Overall, the Principles are perhaps the most obvious change to the IPPF. The task force agreed that an effort to articulate them plainly and succinctly was paramount to the project.

Hirth points to the first three principles and emphasizes the task force’s belief that, in the end, everyone benefits when individuals perform at their peak. “Of course, we want everyone to understand our firm and unwavering commitment to integrity, competence, and independence — all crucial to our effectiveness,” he says. But in terms of integrity and independence, Hirth adds, there may be instances where internal auditors are asked to avoid auditing a high-risk area or to inappropriately omit or modify a specific finding. “We have to stand our ground and stay the course,” he says. “The Principles give us great guidance on how to be effective and, if we follow them, tailored to each organization, we will be.”

Task force member Jenitha John, CAE at FirstRand Bank in Johannesburg, says the Principles serve a valuable purpose in orienting internal audit within the enterprise. “Positioning of internal audit in an organization is key if we are to demand the respect and relevance that the function deserves,” she says. “If the ‘tone at the top’ understands our value, then this will filter to the ‘tune in the middle’ and the ‘song at the bottom.’” She further emphasizes that, as reflected in the Principles, internal auditing must demonstrate that its approach aligns with the organization’s objectives, and it must direct audit efforts at the risks that matter most to the organization. “Our relevance is determined by how well we manage and respond to stakeholder expectations,” she adds.

The Principles also enhance the business-focused value of internal audit. Beatrice Ki-Zerbo, director of research for IFACI (IIA–France) and member of the IPPF Relook Task Force, adds, “These principles were implicit in the existing framework. They stress the distinctive role of internal audit as a dynamic tool anticipating governing bodies’ legitimate expectations, and an integral part of the organization and its ecosystem.”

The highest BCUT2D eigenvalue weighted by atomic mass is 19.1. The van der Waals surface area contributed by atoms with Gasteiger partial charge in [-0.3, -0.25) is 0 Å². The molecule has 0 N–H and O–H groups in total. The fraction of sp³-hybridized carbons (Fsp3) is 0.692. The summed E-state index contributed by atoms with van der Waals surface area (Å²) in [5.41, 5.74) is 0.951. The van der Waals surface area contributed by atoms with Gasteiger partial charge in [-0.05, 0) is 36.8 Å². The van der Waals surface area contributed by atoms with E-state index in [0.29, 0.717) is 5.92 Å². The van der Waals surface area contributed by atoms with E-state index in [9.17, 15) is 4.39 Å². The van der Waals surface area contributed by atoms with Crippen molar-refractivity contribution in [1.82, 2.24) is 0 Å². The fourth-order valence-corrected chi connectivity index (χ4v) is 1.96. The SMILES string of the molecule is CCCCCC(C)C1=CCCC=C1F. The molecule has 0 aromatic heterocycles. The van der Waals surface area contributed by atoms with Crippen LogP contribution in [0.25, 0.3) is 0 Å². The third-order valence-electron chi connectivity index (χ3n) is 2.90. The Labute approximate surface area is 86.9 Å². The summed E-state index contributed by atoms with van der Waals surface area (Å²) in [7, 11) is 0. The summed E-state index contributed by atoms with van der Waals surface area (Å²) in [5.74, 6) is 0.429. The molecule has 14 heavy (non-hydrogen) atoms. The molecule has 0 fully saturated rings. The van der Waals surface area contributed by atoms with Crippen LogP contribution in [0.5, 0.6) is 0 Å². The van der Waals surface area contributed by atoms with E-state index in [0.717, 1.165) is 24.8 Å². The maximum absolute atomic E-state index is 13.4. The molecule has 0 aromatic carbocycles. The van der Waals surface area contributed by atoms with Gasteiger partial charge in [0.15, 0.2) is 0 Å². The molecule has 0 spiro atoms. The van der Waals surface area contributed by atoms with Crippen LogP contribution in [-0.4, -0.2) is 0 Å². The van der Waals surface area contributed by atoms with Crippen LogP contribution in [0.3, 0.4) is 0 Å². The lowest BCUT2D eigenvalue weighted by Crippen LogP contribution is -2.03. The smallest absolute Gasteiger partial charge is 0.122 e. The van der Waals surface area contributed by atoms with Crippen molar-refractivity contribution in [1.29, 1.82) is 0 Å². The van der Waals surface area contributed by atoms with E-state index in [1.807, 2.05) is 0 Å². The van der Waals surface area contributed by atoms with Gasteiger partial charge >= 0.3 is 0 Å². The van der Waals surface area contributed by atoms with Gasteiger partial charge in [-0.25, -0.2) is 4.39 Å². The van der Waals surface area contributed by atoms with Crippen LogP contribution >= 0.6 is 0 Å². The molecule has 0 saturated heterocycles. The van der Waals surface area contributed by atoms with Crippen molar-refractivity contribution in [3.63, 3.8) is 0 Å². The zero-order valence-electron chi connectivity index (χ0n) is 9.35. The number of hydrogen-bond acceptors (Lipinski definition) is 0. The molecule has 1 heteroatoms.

While the Principles provide a strong basis for the Standards and the other portions of the IPPF in guiding and shaping the profession, they also serve a valuable externally facing function. “Audit committees will not read the IPPF,” notes Debi Roth, IIA director, Standards and Guidance. “The Principles and the Mission are an easy way to communicate with stakeholders, in language they will understand, exactly what internal audit seeks to accomplish.”

Recommended Guidance

The framework’s Recommended Guidance has undergone additional changes. In its revised form, this guidance segment now consists of three separate components.

Implementation Guidance The Practice Advisories are being transitioned over the next 18 months and will be called Implementation Guidance to underscore their purpose of helping internal auditors implement the Standards. Eventually, every individual standard may, over time, be supported with an implementation guide. John points out that the shift in naming and content reflects “a view to enhancing future materials to ensure consistency in the internal audit practices around the world. Implementation Guidance is a stronger term; it reinforces standardization and alignment in our thinking as a global profession.”

Each implementation guide will discuss the work required to fulfill the specific standard, address the implementation itself (approaches and issues to take into consideration), and conclude with suggestions on how to demonstrate conformance after implementation. For example, in the new guide on governance — Implementation Guide 2110: Governance — the “Getting Started” section suggests referring to the Standards glossary and governance frameworks and models to gain an understanding of governance and typical governance processes; the implementation section outlines the number of different capacities in which internal auditors can assess and recommend ways to improve governance practices; and the final section, on demonstrating conformance with the Standards, describes different ways to evidence that conformance.